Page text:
London: Tate, 128 pp., $24.99 (paper)
Schirn Kunsthalle Frankfurt/Hirmer, 300 pp., $55.00
On Hyde Park Corner in London, facing the Duke of Wellington’s old house, where one can still see a giant sculpture of a fully nude Napoleon towering over the hall, stands a curious monument known as the Royal Artillery Memorial. A huge sculpted model of a Howitzer gun points to the sky on top of a Portland stone plinth. Around this phallic symbol of deadly force, designed in the early 1920s by Charles Sargeant Jagger and Lionel Pearson, stand a couple of bronze soldiers. And on one side lies a dead artilleryman covered by his greatcoat. The text engraved in the stone under this fallen soldier reads: “Here was a royal fellowship of death.”
The monument commemorates the 49,076 men of the Royal Regiment of Artillery who died in World War I. There has been much controversy over it ever since it was unveiled in 1925. Some of the criticism concerns the questionable taste of paying such monumental tribute to a Howitzer. It might be construed as a crude example of militarism.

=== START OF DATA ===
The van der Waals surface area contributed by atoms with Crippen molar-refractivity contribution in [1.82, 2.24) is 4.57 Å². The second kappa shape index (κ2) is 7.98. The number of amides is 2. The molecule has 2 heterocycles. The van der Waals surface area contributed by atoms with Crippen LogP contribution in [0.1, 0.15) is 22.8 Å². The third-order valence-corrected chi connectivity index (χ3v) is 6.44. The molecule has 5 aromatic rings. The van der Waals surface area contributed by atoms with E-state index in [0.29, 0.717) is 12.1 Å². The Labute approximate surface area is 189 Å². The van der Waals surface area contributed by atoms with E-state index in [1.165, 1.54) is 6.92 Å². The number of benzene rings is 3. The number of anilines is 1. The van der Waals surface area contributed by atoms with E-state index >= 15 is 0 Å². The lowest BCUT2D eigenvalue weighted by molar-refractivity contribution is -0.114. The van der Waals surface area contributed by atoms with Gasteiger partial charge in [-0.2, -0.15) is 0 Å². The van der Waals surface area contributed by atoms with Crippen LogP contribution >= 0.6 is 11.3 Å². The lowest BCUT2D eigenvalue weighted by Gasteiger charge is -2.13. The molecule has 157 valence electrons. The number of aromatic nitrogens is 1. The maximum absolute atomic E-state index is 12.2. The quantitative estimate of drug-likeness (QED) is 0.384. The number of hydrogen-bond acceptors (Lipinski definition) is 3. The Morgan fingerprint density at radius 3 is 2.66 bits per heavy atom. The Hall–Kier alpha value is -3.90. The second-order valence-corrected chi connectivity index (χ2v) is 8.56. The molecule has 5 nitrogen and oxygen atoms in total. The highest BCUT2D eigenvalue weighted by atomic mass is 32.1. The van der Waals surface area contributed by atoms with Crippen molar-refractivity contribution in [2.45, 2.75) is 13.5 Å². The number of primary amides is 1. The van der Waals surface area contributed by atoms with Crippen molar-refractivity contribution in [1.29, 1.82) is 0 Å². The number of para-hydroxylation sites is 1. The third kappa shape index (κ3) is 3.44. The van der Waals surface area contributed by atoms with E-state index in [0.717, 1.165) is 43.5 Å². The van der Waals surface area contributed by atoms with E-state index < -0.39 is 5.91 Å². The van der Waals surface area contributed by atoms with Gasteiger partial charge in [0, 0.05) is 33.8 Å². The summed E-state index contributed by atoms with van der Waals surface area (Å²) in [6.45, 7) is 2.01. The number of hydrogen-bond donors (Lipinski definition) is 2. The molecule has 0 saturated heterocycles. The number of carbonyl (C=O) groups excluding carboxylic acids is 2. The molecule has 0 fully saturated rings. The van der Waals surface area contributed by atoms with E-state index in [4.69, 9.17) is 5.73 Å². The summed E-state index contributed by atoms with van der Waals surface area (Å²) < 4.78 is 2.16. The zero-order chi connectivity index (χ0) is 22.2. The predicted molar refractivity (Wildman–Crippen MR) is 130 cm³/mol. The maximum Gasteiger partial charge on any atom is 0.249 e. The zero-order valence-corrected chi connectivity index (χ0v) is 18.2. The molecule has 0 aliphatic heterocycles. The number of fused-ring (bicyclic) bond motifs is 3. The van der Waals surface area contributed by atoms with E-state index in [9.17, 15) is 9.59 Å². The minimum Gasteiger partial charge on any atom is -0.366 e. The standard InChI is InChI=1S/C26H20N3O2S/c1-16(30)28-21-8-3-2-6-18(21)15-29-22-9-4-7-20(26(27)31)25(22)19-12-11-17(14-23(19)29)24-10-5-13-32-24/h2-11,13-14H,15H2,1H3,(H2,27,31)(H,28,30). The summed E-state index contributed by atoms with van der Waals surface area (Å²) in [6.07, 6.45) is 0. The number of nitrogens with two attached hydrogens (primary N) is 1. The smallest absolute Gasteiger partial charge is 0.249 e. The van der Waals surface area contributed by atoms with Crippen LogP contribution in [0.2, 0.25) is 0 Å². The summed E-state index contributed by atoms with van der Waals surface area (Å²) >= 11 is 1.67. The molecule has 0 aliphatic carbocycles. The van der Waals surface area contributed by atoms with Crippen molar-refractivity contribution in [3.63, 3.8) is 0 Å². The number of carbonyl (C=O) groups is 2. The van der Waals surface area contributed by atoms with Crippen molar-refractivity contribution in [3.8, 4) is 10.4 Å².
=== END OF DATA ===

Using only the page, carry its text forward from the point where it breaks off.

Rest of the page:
In fact, however, the problems some people have had with it, especially in the years soon after the catastrophic war, were about something else. Jagger, a veteran of Gallipoli and the Western Front, wanted to inject a note of realism into his sculptures; the bronze soldiers are not idealized in any way. They look weary, hardened by bitter experience, almost dazed, like those soldiers staring at nothing in the famous Vietnam War photographs by David Douglas Duncan. And then there is the dead man under his coat.
This was not the usual way the Great War was remembered officially in Britain, Germany, or France. Abstractions—tombs of the unknown soldier and the like—were favored, or classical allegories, especially popular in Germany, of soldiers as nude Greek heroes holding up swords, or Christ-like figures expressing the beauty of sacrificial death. One of Jagger’s soldiers, leaning back with outstretched arms, could be likened to a Christ figure, but he still looks far more real than people, or at least military and civilian officials at the time, would have wished for. What the monument shows, despite the Howitzer, is not military valor, but the pathos of war.
The Royal Artillery Memorial is one of the works featured in “Aftermath,” the Tate Britain exhibition comparing the impact of the Great War on artists in Germany, Britain, and France. Of the three nations, France is least represented. The really interesting differences are between German and British artists.
As far as war memorials are concerned, Germany too had its controversies. Official monuments tended to be abstract, heroic, and focused on the sacrifice of young blood for the nation. But one of the most beautiful sculptures commemorating the…
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